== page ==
Still, the Bulls could have done better. At least know a direction is set, the Bulls are rebuilding. Can Gar/Pax pull that off is another question entirely.

Klay Thompson goes up for 360 dunk in exhibition… and he’s not a dunker (VIDEO)

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Klay Thompson has an amazing skill set — one of the best pure shooters in the league, he can put the ball on the floor and create, and he’s a very good perimeter defender.

He’s not a dunker. Oh, he can dunk, but he’s not the guy you’re inviting to the Dunk Contest.

Case in point, this video out of China where Thompson was part of an exhibition and tried to show off his dunking skills.

Thompson’s shoe sponsor is China-based Anta, which explains why he’s there playing some exhibition ball. In case you missed it, Thompson had a Finals shoe released.

Those are about as good as the 360 dunk.

Sixers will talk contract extension for Joel Embiid this summer, want to lock him up

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Could Joel Embiid be Philadelphia’s Stephen Curry?

No, I don’t mean taking 30-foot bombs that demoralize opponents (although, no doubt Embiid is game for trying it). I mean in having a contract extension off his rookie deal for less than the max, a value contract that allows the Sixers the cap room to secure a title contender around him.

After three seasons in the NBA, Joel Embiid is eligible for a contract extension this summer (one that would be negotiated now but not kick in until the 2018-19 season). Teams lock up their stars at this point, and Embiid is that — he was dominant in the 31 games he played. But it’s 31 games in three seasons, how much do the Sixers want to pay here?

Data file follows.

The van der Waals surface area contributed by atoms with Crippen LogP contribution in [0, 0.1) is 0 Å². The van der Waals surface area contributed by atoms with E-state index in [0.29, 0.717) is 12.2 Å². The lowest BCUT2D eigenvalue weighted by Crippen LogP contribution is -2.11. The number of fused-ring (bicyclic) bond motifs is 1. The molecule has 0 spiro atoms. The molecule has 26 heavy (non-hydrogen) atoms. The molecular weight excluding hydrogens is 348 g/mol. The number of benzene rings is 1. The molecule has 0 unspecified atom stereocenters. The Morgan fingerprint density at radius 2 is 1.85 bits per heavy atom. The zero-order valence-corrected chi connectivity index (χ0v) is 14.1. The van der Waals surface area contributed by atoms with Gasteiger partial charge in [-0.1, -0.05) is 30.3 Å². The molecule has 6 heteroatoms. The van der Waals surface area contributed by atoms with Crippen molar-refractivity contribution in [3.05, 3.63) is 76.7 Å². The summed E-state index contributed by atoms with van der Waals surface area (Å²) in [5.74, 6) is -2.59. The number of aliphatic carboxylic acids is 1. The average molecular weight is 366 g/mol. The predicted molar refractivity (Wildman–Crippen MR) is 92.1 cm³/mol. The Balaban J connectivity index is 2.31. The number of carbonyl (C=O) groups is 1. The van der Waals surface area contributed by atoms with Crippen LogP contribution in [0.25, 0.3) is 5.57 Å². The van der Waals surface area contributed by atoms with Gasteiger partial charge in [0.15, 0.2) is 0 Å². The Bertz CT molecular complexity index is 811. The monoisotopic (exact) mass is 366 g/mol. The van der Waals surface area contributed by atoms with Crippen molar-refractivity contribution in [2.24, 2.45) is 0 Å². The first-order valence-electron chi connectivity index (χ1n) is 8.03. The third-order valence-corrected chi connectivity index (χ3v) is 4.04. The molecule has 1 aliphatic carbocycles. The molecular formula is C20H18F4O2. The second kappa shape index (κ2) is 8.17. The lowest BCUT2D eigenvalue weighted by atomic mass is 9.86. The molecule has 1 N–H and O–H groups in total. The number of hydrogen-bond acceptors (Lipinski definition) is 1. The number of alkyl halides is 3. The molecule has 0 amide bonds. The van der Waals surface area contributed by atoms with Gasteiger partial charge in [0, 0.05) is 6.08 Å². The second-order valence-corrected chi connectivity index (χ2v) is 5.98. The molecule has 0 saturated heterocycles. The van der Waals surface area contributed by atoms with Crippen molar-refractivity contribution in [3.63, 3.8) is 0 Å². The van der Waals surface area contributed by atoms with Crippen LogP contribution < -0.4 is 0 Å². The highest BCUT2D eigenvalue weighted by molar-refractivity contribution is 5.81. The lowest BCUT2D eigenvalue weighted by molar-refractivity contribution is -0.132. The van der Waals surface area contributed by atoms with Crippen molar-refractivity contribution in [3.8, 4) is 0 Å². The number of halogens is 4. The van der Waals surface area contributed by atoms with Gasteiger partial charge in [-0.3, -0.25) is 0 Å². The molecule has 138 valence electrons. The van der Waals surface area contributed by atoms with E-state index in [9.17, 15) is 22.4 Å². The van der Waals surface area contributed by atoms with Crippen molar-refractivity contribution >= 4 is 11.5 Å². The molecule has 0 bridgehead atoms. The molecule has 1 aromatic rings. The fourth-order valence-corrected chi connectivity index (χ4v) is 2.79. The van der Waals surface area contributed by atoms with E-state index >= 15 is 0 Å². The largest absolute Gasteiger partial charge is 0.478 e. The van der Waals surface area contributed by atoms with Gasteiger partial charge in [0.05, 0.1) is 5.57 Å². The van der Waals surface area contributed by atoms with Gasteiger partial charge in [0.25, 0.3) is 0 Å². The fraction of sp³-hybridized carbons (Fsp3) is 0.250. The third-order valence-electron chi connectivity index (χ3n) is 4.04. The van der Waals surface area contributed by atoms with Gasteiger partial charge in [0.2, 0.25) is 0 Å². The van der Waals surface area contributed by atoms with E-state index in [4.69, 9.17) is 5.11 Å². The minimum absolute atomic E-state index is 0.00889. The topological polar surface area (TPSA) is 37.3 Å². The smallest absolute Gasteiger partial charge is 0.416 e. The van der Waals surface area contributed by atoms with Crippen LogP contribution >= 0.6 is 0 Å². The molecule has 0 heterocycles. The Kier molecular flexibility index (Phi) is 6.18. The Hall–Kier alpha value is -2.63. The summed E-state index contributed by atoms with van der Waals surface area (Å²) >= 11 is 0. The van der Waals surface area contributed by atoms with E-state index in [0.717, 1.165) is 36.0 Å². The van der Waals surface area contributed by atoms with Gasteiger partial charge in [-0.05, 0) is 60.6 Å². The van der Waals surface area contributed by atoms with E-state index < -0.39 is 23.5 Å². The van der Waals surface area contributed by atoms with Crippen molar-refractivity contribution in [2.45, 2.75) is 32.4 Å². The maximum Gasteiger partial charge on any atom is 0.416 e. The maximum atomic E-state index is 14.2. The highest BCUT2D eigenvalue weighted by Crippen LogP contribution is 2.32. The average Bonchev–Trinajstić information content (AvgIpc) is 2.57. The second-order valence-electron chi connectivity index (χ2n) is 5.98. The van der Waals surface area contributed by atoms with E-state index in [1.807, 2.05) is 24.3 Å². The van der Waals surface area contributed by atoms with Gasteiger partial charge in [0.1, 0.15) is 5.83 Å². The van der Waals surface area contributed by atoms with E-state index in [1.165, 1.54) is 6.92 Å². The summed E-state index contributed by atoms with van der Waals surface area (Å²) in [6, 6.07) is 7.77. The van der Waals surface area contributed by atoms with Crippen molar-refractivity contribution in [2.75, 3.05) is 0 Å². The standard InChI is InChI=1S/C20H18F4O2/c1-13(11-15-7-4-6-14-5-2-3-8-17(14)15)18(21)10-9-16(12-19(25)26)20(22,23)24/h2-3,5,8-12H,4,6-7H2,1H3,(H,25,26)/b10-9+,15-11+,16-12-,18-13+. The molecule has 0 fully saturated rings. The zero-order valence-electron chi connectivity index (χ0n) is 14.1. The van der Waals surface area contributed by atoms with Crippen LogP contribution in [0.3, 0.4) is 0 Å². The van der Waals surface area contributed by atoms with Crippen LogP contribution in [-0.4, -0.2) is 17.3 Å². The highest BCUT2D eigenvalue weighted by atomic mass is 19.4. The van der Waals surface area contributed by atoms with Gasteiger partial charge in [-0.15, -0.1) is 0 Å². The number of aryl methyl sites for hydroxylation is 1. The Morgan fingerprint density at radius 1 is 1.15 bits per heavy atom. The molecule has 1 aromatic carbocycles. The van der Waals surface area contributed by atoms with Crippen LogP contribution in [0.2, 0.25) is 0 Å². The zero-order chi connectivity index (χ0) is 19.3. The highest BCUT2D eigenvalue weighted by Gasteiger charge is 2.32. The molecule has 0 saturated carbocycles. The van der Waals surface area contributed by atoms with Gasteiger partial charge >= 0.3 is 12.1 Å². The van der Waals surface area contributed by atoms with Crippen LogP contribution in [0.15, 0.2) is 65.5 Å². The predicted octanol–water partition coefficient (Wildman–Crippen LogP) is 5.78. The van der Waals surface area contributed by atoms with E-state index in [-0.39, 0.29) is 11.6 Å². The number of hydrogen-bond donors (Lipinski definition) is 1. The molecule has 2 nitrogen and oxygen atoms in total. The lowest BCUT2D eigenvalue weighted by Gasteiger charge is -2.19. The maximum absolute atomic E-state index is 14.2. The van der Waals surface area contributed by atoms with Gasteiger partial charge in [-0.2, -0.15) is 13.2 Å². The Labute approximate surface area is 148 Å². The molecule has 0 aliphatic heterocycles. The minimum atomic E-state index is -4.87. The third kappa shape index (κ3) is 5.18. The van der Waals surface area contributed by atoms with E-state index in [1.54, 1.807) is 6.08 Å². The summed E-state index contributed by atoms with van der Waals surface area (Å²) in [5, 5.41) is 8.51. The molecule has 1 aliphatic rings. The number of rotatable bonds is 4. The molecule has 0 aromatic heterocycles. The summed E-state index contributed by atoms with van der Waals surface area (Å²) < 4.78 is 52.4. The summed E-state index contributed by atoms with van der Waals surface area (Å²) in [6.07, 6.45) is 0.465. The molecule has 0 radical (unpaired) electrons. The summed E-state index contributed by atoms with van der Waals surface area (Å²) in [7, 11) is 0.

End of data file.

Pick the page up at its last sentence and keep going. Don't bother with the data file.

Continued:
Sixers owner Joshua Harris said extending Embiid is a priority for the team this summer, speaking at a press conference, via the Courier Times.

“Look, I’d just say we want Joel to be on the team for a long time,” Harris said. “We want us all to grow old together. That’s the way I would put it.”

A max contract for Embiid would be five years at about $130 million, an average annual salary of $26 million. Because of his injury history, would he be willing to sign five years at $100 million, maybe with an opt-out after four? That extra cap space may not sound like a lot, it’s not a Curry-level savings, but it would help the Sixers’ team building.

If the two sides can’t reach a deal by Oct. 31 (the deadline), Embiid will play out this season then be a restricted free agent next season. If he stays healthy, he will get a max deal from another team that the Sixers would just match (the Sixers and Embiid could also reach a deal).

The Sixers are not about to let Embiid go, they have their young core they believe they can contend with in a few years. Plus he is a fan favorite. The only question left is cost.